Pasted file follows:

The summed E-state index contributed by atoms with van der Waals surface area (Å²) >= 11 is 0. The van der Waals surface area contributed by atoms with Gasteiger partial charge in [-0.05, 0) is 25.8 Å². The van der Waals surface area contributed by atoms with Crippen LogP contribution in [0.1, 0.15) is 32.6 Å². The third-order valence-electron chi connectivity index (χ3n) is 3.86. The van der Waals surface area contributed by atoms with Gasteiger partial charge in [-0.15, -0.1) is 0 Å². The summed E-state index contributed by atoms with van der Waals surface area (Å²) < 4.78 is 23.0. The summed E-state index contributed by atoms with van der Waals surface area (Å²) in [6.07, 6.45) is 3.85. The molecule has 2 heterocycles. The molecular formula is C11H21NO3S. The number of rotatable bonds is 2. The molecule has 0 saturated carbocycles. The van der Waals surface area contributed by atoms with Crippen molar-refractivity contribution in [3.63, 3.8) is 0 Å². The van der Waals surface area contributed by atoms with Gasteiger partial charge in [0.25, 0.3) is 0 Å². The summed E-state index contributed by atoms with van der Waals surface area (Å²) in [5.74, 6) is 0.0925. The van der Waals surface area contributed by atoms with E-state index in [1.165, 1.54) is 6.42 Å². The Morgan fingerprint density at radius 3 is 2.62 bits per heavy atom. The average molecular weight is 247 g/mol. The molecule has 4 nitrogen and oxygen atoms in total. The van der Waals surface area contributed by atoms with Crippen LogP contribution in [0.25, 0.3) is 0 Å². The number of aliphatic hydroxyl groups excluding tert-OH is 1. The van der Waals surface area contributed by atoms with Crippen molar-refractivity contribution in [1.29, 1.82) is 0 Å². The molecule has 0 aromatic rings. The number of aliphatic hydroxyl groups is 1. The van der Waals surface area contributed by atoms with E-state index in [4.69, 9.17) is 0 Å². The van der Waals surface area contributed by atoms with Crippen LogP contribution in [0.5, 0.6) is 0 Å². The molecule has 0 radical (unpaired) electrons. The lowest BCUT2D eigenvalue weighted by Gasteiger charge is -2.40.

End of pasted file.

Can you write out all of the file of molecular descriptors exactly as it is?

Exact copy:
The summed E-state index contributed by atoms with van der Waals surface area (Å²) >= 11 is 0. The van der Waals surface area contributed by atoms with Gasteiger partial charge in [-0.05, 0) is 25.8 Å². The van der Waals surface area contributed by atoms with Crippen LogP contribution in [0.1, 0.15) is 32.6 Å². The third-order valence-electron chi connectivity index (χ3n) is 3.86. The van der Waals surface area contributed by atoms with Gasteiger partial charge in [-0.15, -0.1) is 0 Å². The summed E-state index contributed by atoms with van der Waals surface area (Å²) < 4.78 is 23.0. The summed E-state index contributed by atoms with van der Waals surface area (Å²) in [6.07, 6.45) is 3.85. The molecule has 2 heterocycles. The molecular formula is C11H21NO3S. The number of rotatable bonds is 2. The molecule has 0 saturated carbocycles. The van der Waals surface area contributed by atoms with Crippen molar-refractivity contribution in [3.63, 3.8) is 0 Å². The van der Waals surface area contributed by atoms with Gasteiger partial charge in [0.25, 0.3) is 0 Å². The summed E-state index contributed by atoms with van der Waals surface area (Å²) in [5.74, 6) is 0.0925. The van der Waals surface area contributed by atoms with E-state index in [1.165, 1.54) is 6.42 Å². The Morgan fingerprint density at radius 3 is 2.62 bits per heavy atom. The average molecular weight is 247 g/mol. The molecule has 4 nitrogen and oxygen atoms in total. The van der Waals surface area contributed by atoms with Crippen LogP contribution in [0.25, 0.3) is 0 Å². The number of aliphatic hydroxyl groups excluding tert-OH is 1. The van der Waals surface area contributed by atoms with Crippen molar-refractivity contribution in [1.29, 1.82) is 0 Å². The molecule has 0 aromatic rings. The number of aliphatic hydroxyl groups is 1. The van der Waals surface area contributed by atoms with E-state index in [4.69, 9.17) is 0 Å². The van der Waals surface area contributed by atoms with Crippen LogP contribution in [0.5, 0.6) is 0 Å². The molecule has 0 radical (unpaired) electrons. The lowest BCUT2D eigenvalue weighted by Gasteiger charge is -2.40.